Ask The Trainer
Ask the Trainer: Eating Poop
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When your dog responds immediately and consistently (80% or 90% of the time) to the “Leave it” cue even when the temptation is strong, you can use it in a real-life situation such as the dog park. With many behaviors we teach our dogs, we expect to use fewer food rewards eventually and to rely more on praise, petting, and other goodies. Your dog has an established history of poop eating, though, so plan to always reward him for a successful “Leave it” with a delicious food treat.
If you give the “Leave it” cue unsuccessfully, your dog needs more practice. Unscooped dog feces on the street, when you’re taking a walk on leash, provides the perfect opportunity. Use the leash to keep your dog from getting to the feces – no collar jerks! When he looks back toward you or stops pulling toward the feces, click or say “Yes!,” then reward with food.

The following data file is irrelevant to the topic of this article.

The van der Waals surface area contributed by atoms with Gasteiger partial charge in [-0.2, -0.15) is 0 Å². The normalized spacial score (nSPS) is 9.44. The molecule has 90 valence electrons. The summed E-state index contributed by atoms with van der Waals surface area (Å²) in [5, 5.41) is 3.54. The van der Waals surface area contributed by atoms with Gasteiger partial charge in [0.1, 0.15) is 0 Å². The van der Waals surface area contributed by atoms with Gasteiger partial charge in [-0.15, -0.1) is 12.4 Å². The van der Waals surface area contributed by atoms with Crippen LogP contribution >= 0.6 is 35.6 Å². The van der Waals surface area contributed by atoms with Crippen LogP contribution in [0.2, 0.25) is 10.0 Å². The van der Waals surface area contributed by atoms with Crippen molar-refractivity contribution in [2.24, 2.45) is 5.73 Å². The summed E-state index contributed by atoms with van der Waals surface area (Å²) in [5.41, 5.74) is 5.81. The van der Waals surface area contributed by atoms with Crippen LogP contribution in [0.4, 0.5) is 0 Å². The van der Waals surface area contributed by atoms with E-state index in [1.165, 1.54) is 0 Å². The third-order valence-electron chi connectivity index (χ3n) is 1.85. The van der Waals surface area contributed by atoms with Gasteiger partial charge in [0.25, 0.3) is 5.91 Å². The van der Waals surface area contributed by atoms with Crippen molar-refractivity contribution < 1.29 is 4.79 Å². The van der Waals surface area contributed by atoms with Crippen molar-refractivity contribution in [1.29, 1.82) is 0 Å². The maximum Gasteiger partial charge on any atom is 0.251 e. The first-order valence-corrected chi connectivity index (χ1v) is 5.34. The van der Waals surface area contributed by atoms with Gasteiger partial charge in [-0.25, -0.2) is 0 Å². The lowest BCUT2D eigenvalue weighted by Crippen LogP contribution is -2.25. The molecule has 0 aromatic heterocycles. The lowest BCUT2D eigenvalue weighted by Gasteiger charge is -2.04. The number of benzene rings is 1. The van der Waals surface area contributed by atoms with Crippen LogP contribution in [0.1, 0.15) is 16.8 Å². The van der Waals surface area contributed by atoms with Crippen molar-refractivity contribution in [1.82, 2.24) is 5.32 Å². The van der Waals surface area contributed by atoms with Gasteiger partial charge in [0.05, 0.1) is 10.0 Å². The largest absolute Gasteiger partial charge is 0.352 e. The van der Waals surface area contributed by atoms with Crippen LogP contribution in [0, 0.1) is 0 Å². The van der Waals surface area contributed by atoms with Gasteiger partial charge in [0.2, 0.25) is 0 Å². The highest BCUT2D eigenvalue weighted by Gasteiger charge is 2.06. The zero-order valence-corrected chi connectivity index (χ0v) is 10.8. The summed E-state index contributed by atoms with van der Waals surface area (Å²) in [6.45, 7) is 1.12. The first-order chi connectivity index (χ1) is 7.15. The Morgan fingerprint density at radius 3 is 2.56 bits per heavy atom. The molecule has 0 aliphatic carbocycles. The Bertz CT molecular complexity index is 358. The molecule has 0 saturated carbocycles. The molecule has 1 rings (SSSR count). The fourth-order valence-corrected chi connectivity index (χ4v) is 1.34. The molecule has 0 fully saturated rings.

A shock collar (or other painful or frightening method) would be completely inappropriate for this problem. To learn why, please read the position statement on punishment prepared by the American Veterinary Society of Animal Behavior, available here.
Finally, it may seem like heresy to say this, but if your dog’s coprophagia is only occasional and isn’t doing him any harm, you could choose to simply let it go. In fact, if you treat feces as insignificant, your dog may begin to find it less exciting as well. Never underestimate the extent to which your dog takes his cues from you.